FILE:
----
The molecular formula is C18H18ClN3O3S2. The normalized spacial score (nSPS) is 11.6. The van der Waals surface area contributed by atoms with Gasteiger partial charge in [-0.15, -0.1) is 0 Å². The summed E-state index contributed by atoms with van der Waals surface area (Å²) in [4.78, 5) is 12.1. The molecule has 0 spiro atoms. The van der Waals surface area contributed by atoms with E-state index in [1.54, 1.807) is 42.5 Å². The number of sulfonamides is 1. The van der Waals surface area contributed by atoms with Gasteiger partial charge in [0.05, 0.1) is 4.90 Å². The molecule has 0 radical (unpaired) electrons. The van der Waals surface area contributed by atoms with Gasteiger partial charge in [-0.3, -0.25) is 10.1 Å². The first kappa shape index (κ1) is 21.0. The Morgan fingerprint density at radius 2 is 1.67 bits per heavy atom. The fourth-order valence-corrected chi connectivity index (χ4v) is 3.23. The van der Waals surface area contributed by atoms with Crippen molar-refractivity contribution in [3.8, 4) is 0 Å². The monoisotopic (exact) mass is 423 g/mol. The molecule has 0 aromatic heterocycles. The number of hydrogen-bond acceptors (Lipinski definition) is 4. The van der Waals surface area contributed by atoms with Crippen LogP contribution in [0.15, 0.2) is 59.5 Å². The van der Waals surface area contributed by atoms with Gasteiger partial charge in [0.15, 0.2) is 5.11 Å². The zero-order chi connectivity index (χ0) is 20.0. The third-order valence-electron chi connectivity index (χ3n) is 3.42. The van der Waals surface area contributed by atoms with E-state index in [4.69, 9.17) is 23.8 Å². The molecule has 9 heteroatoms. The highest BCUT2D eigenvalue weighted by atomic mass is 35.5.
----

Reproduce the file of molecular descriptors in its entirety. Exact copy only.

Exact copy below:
The molecular formula is C18H18ClN3O3S2. The normalized spacial score (nSPS) is 11.6. The van der Waals surface area contributed by atoms with Gasteiger partial charge in [-0.15, -0.1) is 0 Å². The summed E-state index contributed by atoms with van der Waals surface area (Å²) in [4.78, 5) is 12.1. The molecule has 0 spiro atoms. The van der Waals surface area contributed by atoms with E-state index in [1.54, 1.807) is 42.5 Å². The number of sulfonamides is 1. The van der Waals surface area contributed by atoms with Gasteiger partial charge in [0.05, 0.1) is 4.90 Å². The molecule has 0 radical (unpaired) electrons. The van der Waals surface area contributed by atoms with Gasteiger partial charge in [-0.3, -0.25) is 10.1 Å². The first kappa shape index (κ1) is 21.0. The Morgan fingerprint density at radius 2 is 1.67 bits per heavy atom. The fourth-order valence-corrected chi connectivity index (χ4v) is 3.23. The van der Waals surface area contributed by atoms with Crippen molar-refractivity contribution in [3.8, 4) is 0 Å². The monoisotopic (exact) mass is 423 g/mol. The molecule has 0 aromatic heterocycles. The number of hydrogen-bond acceptors (Lipinski definition) is 4. The van der Waals surface area contributed by atoms with Crippen LogP contribution in [0.15, 0.2) is 59.5 Å². The van der Waals surface area contributed by atoms with Gasteiger partial charge in [0.15, 0.2) is 5.11 Å². The zero-order chi connectivity index (χ0) is 20.0. The third-order valence-electron chi connectivity index (χ3n) is 3.42. The van der Waals surface area contributed by atoms with E-state index in [4.69, 9.17) is 23.8 Å². The molecule has 9 heteroatoms. The highest BCUT2D eigenvalue weighted by atomic mass is 35.5.